The biological function of PANDER has remained elusive since its initial discovery in 2002. Our previous reports and a publication from another research group suggested a potential role for PANDER in glucose homeostasis; however, the lack of a knockout mouse has hindered further biological evaluation. Our investigation has attempted to directly address this limitation via creation of a PANDER−/− mouse and to further establish a functional role for PANDER in the maintenance of glucose homeostasis.
Targeted disruption of PANDER did not result in increased embryonic lethality or gross morphological differences between PANDER−/−
, or wild-type mice. However, PANDER−/−
male mice displayed glucose intolerance, whereas littermate and genotype-matched females were indistinguishable. However, it is not unusual for a glucose-intolerant phenotype to be more severe in male versus female mouse models (21
). Interestingly, our PANDER transgenic model also displays a male-specific phenotype (6
). Deletion of PANDER did not appear to alter fasting levels of various hormones (i.e., insulin, glucagon, amylin, or leptin), and the metabolic defect occurred in the PANDER−/−
mice during periods of nutrient challenge (i.e., glucose), suggesting that PANDER serves a putative role in regulating postprandial glucose homeostasis rather than maintaining basal normoglycemia.
male mice are glucose intolerant. In addition, isolated islets appear to exhibit an insulin secretory defect in response to glucose (in vitro) and arginine (in vivo) and display an abnormal calcium response to both glucose and KCl. Indeed, it has been proposed that decreased GSIS can be attributed to abnormal Ca2+
handling of pancreatic islets, as has been reported in the islets obtained from the type 2 diabetic models of the Goto-Kakizaki and neonatal streptozotocin rats (24
). An additional reported defect in Ca2+
handling has been the absence of the initial sequestration of Ca2+
by β-cell SERCA found in diabetic db/db
murine islets (26
). The initial Ca2+
dip after glucose stimulation is dependent on functional SERCA and appears to serve a critical role in GSIS. However, mRNA levels of SERCA 2/3 were similar between PANDER−/−
and wild-type mice, but activity has yet to be evaluated. Overall, the defective Ca2+
handling observed in the PANDER−/−
islets may provide a causative mechanism for the impaired GSIS.
A peculiar caveat to our results was discordance between the higher insulin levels found in vivo during the GTT and impaired insulin secretion in vitro in the PANDER−/−
mice. Protective and compensatory mechanisms may exist in vivo that preserve and maintain β-cell function, whereas these defects are substantially exaggerated and identified in isolated islets. Also, circulating insulin levels not only reflect secretion but also clearance, and therefore suggest PANDER−/−
mice may also have altered hepatic insulin clearance. Indeed, our model displayed decreased insulin clearance, which suggests that PANDER may have a role in impacting liver function. Alternatively, the decreased clearance may serve as a compensatory mechanism to counteract impaired insulin secretion. Interestingly, other knockout models have also demonstrated a similar phenotype of impaired β-cell function with in vivo hyperinsulinemia. The deletion of hepatocyte nuclear factor-4α (HNF-4α) in pancreatic β-cells resulted in hyperinsulinemia in fasted and fed mice but also demonstrated impaired glucose tolerance and abnormal responses of the isolated HNF-4α−/−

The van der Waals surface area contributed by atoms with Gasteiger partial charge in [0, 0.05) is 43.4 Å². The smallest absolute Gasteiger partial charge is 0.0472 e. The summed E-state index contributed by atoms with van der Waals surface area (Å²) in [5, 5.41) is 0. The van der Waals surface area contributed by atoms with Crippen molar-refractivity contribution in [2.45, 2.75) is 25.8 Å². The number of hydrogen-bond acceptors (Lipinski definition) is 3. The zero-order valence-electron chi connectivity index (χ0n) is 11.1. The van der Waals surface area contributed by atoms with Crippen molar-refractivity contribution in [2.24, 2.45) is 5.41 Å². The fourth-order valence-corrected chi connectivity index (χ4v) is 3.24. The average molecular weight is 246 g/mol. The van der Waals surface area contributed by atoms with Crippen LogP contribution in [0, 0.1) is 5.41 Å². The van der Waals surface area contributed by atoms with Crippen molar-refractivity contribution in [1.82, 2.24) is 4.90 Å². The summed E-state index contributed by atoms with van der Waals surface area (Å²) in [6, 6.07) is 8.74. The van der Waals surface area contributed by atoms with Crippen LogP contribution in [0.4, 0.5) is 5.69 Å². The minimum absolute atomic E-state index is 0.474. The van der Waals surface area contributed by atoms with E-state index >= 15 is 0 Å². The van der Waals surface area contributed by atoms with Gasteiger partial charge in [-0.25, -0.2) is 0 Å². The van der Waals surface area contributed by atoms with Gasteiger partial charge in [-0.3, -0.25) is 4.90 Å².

islets by both islet perifusion and calcium imaging (27
). In addition, the glucagon receptor knockout (Gcgr−/−
) mouse demonstrated higher insulin levels after a tail vein-injected glucose challenge, yet revealed a blunted glucose-stimulated insulin response in isolated islets at high glucose concentrations (28
). In Gcgr−/−
mice, the impaired GSIS was restored and enhanced due to increased levels of biologically active GLP-1. However, PANDER−/−
did not demonstrate increased postprandial serum GLP-1 levels compared with wild-type mice (data not shown), which suggests that the incongruity of the observed defect in GSIS with the otherwise higher levels of circulating insulin detected during GTT may be the result of altered hepatic function. Although PANDER−/−
mice display impaired GSIS, additional data are needed to substantiate that the deficiency in Ca2+
regulation of the pancreatic β-cell is causative of the insulin secretory defect, which is beyond the scope of this investigation. Further studies are needed to fully establish the role of PANDER in GSIS and the molecular mechanism responsible for impaired insulin secretion. The lack of our PANDER−/−
model to develop overt diabetes or chronic hyperglycemia may be potentially attributed to PANDER serving multiple functions. The hyperinsulinemic-euglycemic clamp studies showed significantly decreased HGP and a strong trend in increased HGP suppression compared with wild-type mice. This result would directly oppose the glucose intolerance observed during the GTT and could be limiting the higher glycemic values observed during this assay. Previous literature showing that PANDER binds to liver membranes and putatively suppresses insulin action in conjunction with the PANDER transgenic model demonstrating increased HGP is very consistent with our findings in the PANDER−/−
. Our surprising result in the PANDER−/−
mouse certainly suggests that PANDER may be serving multiple roles in regulating glucose levels via not only the liver but also through a direct involvement within the pancreatic islet in either regulation or facilitation of insulin secretion.